“As a little girl I had always dreamt of living in a castle. It sounds cheesy, but living in Grey Nuns was sort of like that,” she said. “It was unlike any typical college experience. It’s incredible that the building is continuing to be of use to the city.”
It may seem ironic that what was once a home for hundreds of nuns is now a home to hundreds of beer-guzzling college students, but the history of the Grey Nuns and their eagerness to give back to the community is still very much alive.
“As a little girl I had always dreamt of living in a castle. It sounds cheesy, but living in Grey Nuns was sort of like that.” — Desiree Pollak-Garcia, former Concordia student and Grey Nuns resident.
St. Jude Spa & Gym
The St. Jude spa and wellness centre stands on a busy stretch of St. Denis St. in the heart of Montreal’s Plateau neighbourhood. It is housed in the decommissioned Dominican church and sanctuary to Our Lady of the Rosary and to St. Jude. The building, made of stone, brick and steel, was built in 1905 to provide for the religious needs of Montreal’s Irish community.
In 1953, the parish was transferred to the Dominican Friars, who altered the interior of the church slightly in 1954, giving it a more modern look. The building was later subject to even more alterations in accordance with the Vatican’s guidelines for alteration in the modern world. In 2007, the building was sold and construction on the building commenced.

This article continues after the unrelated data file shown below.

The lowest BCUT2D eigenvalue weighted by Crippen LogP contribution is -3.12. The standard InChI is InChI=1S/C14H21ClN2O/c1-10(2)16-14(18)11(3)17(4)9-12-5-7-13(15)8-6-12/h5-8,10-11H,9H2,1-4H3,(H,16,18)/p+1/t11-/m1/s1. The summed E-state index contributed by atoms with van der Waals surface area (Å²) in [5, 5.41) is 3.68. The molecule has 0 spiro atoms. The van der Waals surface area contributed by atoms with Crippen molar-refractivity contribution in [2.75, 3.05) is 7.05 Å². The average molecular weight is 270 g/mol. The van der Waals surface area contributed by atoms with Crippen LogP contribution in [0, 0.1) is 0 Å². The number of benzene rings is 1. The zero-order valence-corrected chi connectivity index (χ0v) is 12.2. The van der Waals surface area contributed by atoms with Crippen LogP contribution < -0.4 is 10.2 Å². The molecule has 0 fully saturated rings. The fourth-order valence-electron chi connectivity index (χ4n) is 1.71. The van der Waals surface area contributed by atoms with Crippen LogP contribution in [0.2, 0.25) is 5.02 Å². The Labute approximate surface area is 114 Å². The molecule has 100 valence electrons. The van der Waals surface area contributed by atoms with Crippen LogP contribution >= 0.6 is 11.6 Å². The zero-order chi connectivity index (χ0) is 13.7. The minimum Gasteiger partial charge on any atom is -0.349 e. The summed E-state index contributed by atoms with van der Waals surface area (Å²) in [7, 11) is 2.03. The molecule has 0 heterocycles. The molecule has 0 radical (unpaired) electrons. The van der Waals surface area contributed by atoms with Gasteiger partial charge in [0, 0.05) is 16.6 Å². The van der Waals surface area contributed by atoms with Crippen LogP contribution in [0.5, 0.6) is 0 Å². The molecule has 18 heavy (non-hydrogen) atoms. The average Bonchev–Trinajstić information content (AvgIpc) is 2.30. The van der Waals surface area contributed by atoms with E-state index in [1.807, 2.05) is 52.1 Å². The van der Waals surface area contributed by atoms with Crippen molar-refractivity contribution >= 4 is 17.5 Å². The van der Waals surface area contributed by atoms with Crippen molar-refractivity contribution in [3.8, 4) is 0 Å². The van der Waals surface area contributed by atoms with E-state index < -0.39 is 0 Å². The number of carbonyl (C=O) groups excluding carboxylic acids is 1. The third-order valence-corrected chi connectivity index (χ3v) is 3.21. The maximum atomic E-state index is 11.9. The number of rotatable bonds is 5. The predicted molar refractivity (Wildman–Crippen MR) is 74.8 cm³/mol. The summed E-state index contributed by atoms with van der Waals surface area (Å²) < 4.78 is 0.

Shannon Coulter is a Concordia student studying religious studies and urban planning. Last year, she participated in a seminar course which studied the repurposing of religious buildings in Montreal. Visiting the St. Jude Spa and Gym, was a highlight for Coulter.
“It was one of the most interesting buildings I visited during my studies,” said Coulter. The outside of the building was completely preserved, so you had no idea that it was a gym and not still a church.”
Designed by architect Thomas Balaban, the layout of the building promotes a community-based wellness experience. The stairs, corridors and communal spaces reach out from the lounge, with a focus towards the church’s existing windows. Glass partitions are used to link the different spaces of the St.
Jude together and allow for a bright and open space.
When the Dominicans first announced their intention to sell the St. Jude church in 2007, and when Concordia first purchased the Grey Nuns building in 2004, many local parishioners petitioned to prevent these sales.
Although many spiritual people do not always agree with the repurposing of religious buildings such as the Grey Nuns building and the St. Jude church, the cultural and societal benefits of such projects are extremely evident. As part of her studies, Coulter analyzed the positive aspects of repurposing old buildings.
“In a lot of instances, when churches are no longer being used, they are demolished because they’re so impossible to afford” said Coulter. “When religious spaces are repurposed, non-religious people in the community or those from other denominations can now benefit from the space as well.”
This article originally appeared in The Link Volume 35, Issue 20, published February 10, 2015.